Academic journal article Philosophy Today

A Festival of Anti-Realism: Braver's History of Continental Thought

Academic journal article Philosophy Today

A Festival of Anti-Realism: Braver's History of Continental Thought

Article excerpt

Lee Braver's book does a rare service, and can function as a kind of landmark.' He describes continental philosophy as a systematic program of anti-realism, which he traces with great learning from Immanuel Kant through G. W. F. Hegel, Friedrich Nietzsche, the early and later Martin Heidegger, on up to Michel Foucault and Jacques Derrida. Along the way he adds numerous citations from analytic thinkers occupied with similar anti-realist themes. This makes his book a thorough survey of the history of continental philosophy, and a solid contribution to the current project of bridging the analytic-continental divide (though the introduction and jacket blurbs overstate the analytic component of the book). It is thoroughly researched, highly attuned to the different possible meanings of realism, and often witty. It is the sort of book that everyone working in the continental tradition, and many in the analytic tradition, will want to read. Moreover, I give these compliments as one of the few hardcore realists working in a continental idiom, and hence as someone who is rather appalled by Braver's anti-realist commitments. Those who are not appalled will like the book even more than I do.

The remarkable unity of the book's vision is both its greatest virtue and greatest vice. Continentals are not used to thinking of their ideas in such terms as "realism vs. anti-realism"; following Heidegger, they even see this dispute as a shallow pseudo-problem. Yet Braver reminds us that continental philosophy is a heavily anti-realist movement, and that Kant casts the longest of all shadows in this school. Certain problems arise from Braver's anti-realist enthusiasm. First, his view of philosophy since Kant is at times simplistic. For Braver, the Copernican Revolution was a watershed event that made everything before Kant look naïve. Yet Kant remained moored to lingering realist prejudices that Hegel then bravely amputated. Hegel in turn remained a partial slave to realism in ways that Nietzsche was able to transform. And so on. According to this book, progress in philosophy comes from hunting down ever subtler residues of realism in one's greatest predecessor, then establishing a more radical anti-realism than ever before. It reminded me of a series of Soviet purges, or of Animal Farm, with Kant, then Hegel, then Nietzsche, then their successors, accused in sequence of bourgeois realist sympathies and forced to abdicate leadership. The danger of self-parody arises: to get beyond Derrida (the book's final hero), are we supposed to scour his works for even finer grains of realist bias that must then be denounced? Is a Derrida show trial approaching in the next ten or fifteen years? The author makes no predictions as to what comes next, but he credits Derrida with such a thorough fumigation of realism that it is hard to see how he can be topped.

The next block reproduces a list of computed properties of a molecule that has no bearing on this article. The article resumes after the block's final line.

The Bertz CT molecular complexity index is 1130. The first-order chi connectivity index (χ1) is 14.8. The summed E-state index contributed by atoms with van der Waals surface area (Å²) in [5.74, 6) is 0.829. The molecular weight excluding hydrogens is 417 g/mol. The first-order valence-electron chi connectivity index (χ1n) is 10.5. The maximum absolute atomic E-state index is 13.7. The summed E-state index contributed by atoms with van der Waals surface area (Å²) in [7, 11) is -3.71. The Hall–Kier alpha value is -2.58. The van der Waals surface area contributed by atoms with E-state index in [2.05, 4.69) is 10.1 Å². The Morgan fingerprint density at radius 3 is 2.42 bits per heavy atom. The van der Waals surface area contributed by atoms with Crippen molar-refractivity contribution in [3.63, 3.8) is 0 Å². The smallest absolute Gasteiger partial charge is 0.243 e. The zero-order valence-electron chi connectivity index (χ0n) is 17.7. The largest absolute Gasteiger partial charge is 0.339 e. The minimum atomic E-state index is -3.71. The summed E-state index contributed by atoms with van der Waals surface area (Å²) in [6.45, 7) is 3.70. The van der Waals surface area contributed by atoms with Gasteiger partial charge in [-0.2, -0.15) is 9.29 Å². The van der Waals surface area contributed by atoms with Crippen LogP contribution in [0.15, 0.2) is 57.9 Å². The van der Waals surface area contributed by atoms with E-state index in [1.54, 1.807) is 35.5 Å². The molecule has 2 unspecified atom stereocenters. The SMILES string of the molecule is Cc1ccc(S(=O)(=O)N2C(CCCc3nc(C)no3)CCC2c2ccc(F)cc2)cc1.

A related problem faces Braver's less systematic reading of the analytic tradition. It is plausible enough to read continental philosophy as a long anti-realist campaign, since continental realists have been rare-though I think he overlooks the realist dimension of phenomenology's backlash against Hegel, and generally sees too much continuity between Hegel, Edmund Husserl, and Heidegger. But unlike the continental school, analytic philosophy has always dealt with realism as a genuine option, not merely as a naïve residue to be overcome. One consequence is that metaphysics is an increasingly respectable pursuit among the analytics, but remains an object of scorn among continentals. This difference is crucial, and must not be ignored. Braver generally behaves as though the W. v. O. Quine/Nelson Goodman/Donald Davidson/Richard Rorty anti-realist axis were the only legitimate strain of analytic thought, and this is far from the case. He does acknowledge the deep-fried realism of G. E. Moore and Bertrand Russell, but never takes it as a serious problem for his narrative: early analytic realism is explained away as a "reaction" to the idealism of F. …

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